Formed in 2011 via a Kanye West forum, Brockhampton became a hip-hop phenomenon in the latter half of the last decade. As they head into retirement, they cement themselves as a crucial voice for Gen Z artistry, encompassing the volatile and eclectic nature of the social media era.
Hip-hop group and self-renowned boyband Brockhampton are officially over. Well, at least they will be, after one final performance at Coachella later this year.
Following a string of six studio albums and one mixtape, this large, eclectic, and diverse group of young men managed to draw in millions of Gen Z listeners and prove themselves worthy successors to their late noughties contemporaries, Odd Future.
As they played two final shows in London this week, Brockhampton provided one last victory lap to a fan base that has waited years to see them perform as a group, in the flesh, on stage. I was lucky enough to attend their last performance at O2 Brixton and was taken aback by the love and support shown by the crowd.
Brockhampton represented the pinnacle of modern music marketing, with a focus on progressive values, homegrown filmmaking, all-encompassing branding and merchandise, as well as feverish social media activity across multiple platforms.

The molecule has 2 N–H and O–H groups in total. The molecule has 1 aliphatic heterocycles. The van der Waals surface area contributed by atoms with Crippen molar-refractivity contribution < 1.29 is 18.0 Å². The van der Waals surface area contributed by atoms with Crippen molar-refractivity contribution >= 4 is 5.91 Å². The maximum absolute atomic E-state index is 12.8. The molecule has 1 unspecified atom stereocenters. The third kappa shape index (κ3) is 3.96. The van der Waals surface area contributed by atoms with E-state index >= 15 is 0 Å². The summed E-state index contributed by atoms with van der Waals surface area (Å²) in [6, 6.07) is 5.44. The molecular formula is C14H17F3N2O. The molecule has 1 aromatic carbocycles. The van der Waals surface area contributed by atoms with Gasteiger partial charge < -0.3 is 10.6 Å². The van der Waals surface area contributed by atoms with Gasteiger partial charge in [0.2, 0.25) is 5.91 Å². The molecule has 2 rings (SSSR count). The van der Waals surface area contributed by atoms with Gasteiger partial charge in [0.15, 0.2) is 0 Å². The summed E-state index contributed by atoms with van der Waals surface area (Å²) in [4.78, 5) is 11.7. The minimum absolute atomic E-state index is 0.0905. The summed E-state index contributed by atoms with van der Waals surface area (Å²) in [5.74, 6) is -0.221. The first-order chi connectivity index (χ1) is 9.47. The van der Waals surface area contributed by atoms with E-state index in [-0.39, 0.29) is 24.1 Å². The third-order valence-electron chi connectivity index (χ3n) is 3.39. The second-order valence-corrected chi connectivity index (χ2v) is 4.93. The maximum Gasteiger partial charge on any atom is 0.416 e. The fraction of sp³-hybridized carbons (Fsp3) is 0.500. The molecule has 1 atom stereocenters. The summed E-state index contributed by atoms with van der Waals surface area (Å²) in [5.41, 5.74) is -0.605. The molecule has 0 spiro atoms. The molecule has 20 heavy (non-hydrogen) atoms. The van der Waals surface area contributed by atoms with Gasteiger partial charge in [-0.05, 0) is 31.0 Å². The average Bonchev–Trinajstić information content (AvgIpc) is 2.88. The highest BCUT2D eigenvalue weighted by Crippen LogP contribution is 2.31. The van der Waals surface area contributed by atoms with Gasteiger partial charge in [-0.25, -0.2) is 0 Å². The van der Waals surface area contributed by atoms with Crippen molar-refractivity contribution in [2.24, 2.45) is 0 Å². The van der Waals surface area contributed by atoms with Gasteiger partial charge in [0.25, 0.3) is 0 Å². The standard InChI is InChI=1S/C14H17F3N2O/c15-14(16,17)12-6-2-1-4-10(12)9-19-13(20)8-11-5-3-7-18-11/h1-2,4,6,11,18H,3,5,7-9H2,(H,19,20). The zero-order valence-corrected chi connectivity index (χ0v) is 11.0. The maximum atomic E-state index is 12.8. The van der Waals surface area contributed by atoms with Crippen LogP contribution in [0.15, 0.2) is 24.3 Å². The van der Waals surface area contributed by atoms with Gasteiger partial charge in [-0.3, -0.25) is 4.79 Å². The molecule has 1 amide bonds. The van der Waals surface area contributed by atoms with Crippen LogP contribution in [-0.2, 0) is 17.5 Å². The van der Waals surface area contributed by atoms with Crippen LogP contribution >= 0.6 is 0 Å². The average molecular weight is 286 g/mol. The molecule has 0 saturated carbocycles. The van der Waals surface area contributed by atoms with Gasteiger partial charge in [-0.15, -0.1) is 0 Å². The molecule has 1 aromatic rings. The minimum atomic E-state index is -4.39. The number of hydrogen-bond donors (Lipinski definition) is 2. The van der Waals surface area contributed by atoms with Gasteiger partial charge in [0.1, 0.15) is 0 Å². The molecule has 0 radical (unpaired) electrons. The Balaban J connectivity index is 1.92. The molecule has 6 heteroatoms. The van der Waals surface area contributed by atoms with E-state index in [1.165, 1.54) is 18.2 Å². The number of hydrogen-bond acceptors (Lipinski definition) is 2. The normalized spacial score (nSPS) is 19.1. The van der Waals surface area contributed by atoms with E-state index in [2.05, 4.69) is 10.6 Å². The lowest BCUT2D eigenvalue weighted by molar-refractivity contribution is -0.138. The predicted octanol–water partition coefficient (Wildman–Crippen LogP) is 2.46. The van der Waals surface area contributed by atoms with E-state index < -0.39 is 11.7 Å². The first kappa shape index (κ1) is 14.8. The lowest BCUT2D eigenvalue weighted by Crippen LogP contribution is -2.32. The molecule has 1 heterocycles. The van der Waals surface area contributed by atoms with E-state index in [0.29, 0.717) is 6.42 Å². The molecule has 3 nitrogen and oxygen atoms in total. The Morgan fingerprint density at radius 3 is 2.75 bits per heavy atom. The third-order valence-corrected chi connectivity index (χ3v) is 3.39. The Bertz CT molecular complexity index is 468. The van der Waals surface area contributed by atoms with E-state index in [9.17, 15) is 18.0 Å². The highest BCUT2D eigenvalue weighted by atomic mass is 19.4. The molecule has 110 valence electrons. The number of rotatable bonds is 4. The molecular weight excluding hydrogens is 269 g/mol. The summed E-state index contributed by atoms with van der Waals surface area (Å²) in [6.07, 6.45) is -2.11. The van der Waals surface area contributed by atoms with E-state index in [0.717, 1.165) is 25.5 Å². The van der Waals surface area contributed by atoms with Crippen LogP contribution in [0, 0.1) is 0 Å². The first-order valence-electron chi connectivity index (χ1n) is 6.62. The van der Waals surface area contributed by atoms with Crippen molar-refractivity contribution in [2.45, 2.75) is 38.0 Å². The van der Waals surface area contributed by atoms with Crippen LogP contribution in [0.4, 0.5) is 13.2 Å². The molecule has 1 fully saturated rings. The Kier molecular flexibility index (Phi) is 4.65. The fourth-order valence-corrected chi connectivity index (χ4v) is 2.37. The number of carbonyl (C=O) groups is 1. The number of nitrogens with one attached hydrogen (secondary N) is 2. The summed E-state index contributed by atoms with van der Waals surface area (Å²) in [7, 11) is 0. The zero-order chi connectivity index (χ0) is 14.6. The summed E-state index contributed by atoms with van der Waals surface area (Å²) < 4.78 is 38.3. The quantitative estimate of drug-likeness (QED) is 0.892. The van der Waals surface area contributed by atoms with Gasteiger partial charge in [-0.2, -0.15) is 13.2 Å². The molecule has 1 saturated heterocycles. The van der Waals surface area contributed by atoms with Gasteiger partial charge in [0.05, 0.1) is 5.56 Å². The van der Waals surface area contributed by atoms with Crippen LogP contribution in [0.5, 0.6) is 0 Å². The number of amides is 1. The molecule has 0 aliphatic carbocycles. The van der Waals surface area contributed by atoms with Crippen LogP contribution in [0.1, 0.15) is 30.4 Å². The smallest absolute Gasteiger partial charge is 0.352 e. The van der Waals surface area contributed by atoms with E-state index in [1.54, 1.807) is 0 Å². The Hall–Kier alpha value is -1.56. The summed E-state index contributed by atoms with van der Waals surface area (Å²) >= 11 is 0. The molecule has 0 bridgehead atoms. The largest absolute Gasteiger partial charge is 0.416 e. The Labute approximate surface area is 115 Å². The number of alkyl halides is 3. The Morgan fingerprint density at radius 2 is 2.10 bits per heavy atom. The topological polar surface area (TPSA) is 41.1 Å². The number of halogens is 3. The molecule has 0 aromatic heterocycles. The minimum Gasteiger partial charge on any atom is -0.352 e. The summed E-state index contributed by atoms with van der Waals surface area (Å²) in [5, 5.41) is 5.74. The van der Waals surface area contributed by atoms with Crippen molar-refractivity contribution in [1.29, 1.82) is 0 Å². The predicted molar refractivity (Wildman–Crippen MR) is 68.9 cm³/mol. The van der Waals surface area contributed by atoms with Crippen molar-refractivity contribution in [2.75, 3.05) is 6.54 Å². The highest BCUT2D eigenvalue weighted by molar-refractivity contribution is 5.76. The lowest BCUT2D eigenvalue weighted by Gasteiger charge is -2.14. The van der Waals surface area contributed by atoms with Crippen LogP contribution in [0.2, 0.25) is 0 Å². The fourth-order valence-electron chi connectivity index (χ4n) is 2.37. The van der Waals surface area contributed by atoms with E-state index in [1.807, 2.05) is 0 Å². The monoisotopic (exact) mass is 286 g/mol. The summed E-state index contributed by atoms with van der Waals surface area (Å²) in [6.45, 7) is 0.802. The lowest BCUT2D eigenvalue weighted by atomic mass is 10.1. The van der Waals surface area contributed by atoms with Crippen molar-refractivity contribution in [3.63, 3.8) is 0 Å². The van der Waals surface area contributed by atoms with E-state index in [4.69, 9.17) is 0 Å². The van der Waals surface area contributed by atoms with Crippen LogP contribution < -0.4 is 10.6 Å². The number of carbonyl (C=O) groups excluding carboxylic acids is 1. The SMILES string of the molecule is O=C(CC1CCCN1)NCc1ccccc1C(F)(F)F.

They were arguably the first Gen Z ‘band’ or artist to truly take off through internet forums, reviewers, and community engagement. Mixing together sonic influences from Frank Ocean, Tyler The Creator, Kanye West, and many others, Brockhampton served as the first of a new wave of alternative hip-hop artists to disregard industry norms and carve a lane entirely their own.
What made Brockhampton different to other artists?
For those who don’t know, Brockhampton were a hip-hop group consisting of multiple members – upwards of ten – including performers, producers, designers, managers, and more.
The initial idea behind the group was to provide transparency to fans about the entirety of the project, not just those on the microphones performing verses. They were initially formed via a forum post on KanyeToThe by Kevin Abstract in 2011 and would later move to LA as a collective in one house.
From here, they produced their own tracks and directed videos using basic filming equipment. The group would release three albums in quick succession in 2017 known as the Saturation trilogy, which would prove to be their breakout work and magnum opus to many in the wider hip-hop community.